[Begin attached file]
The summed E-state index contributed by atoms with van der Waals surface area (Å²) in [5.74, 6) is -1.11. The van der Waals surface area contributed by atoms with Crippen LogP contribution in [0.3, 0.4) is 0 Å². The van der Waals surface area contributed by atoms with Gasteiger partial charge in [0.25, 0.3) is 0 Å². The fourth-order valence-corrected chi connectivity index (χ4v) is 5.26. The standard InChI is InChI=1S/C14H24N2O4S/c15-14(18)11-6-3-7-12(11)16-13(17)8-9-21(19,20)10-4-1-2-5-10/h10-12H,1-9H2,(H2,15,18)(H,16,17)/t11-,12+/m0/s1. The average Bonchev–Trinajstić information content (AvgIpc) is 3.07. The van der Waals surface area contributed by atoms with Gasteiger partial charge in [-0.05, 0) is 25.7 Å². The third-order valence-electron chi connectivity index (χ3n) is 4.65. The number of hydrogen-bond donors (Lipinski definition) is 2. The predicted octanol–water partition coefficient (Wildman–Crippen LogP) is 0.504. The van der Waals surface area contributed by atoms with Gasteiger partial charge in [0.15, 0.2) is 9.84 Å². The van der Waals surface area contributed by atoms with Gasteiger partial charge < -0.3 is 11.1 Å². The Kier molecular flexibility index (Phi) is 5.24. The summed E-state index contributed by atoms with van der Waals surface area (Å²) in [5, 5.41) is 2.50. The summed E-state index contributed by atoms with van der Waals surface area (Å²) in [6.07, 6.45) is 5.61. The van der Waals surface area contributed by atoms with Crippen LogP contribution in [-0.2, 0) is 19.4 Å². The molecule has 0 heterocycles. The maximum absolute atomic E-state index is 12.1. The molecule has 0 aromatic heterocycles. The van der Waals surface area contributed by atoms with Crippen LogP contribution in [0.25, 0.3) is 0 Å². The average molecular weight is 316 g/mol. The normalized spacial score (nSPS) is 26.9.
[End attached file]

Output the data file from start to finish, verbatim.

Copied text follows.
The summed E-state index contributed by atoms with van der Waals surface area (Å²) in [5.74, 6) is -1.11. The van der Waals surface area contributed by atoms with Crippen LogP contribution in [0.3, 0.4) is 0 Å². The van der Waals surface area contributed by atoms with Gasteiger partial charge in [0.25, 0.3) is 0 Å². The fourth-order valence-corrected chi connectivity index (χ4v) is 5.26. The standard InChI is InChI=1S/C14H24N2O4S/c15-14(18)11-6-3-7-12(11)16-13(17)8-9-21(19,20)10-4-1-2-5-10/h10-12H,1-9H2,(H2,15,18)(H,16,17)/t11-,12+/m0/s1. The average Bonchev–Trinajstić information content (AvgIpc) is 3.07. The van der Waals surface area contributed by atoms with Gasteiger partial charge in [-0.05, 0) is 25.7 Å². The third-order valence-electron chi connectivity index (χ3n) is 4.65. The number of hydrogen-bond donors (Lipinski definition) is 2. The predicted octanol–water partition coefficient (Wildman–Crippen LogP) is 0.504. The van der Waals surface area contributed by atoms with Gasteiger partial charge in [0.15, 0.2) is 9.84 Å². The van der Waals surface area contributed by atoms with Gasteiger partial charge < -0.3 is 11.1 Å². The Kier molecular flexibility index (Phi) is 5.24. The summed E-state index contributed by atoms with van der Waals surface area (Å²) in [5, 5.41) is 2.50. The summed E-state index contributed by atoms with van der Waals surface area (Å²) in [6.07, 6.45) is 5.61. The van der Waals surface area contributed by atoms with Crippen LogP contribution in [-0.2, 0) is 19.4 Å². The molecule has 0 heterocycles. The maximum absolute atomic E-state index is 12.1. The molecule has 0 aromatic heterocycles. The van der Waals surface area contributed by atoms with Crippen LogP contribution in [0.25, 0.3) is 0 Å². The average molecular weight is 316 g/mol. The normalized spacial score (nSPS) is 26.9.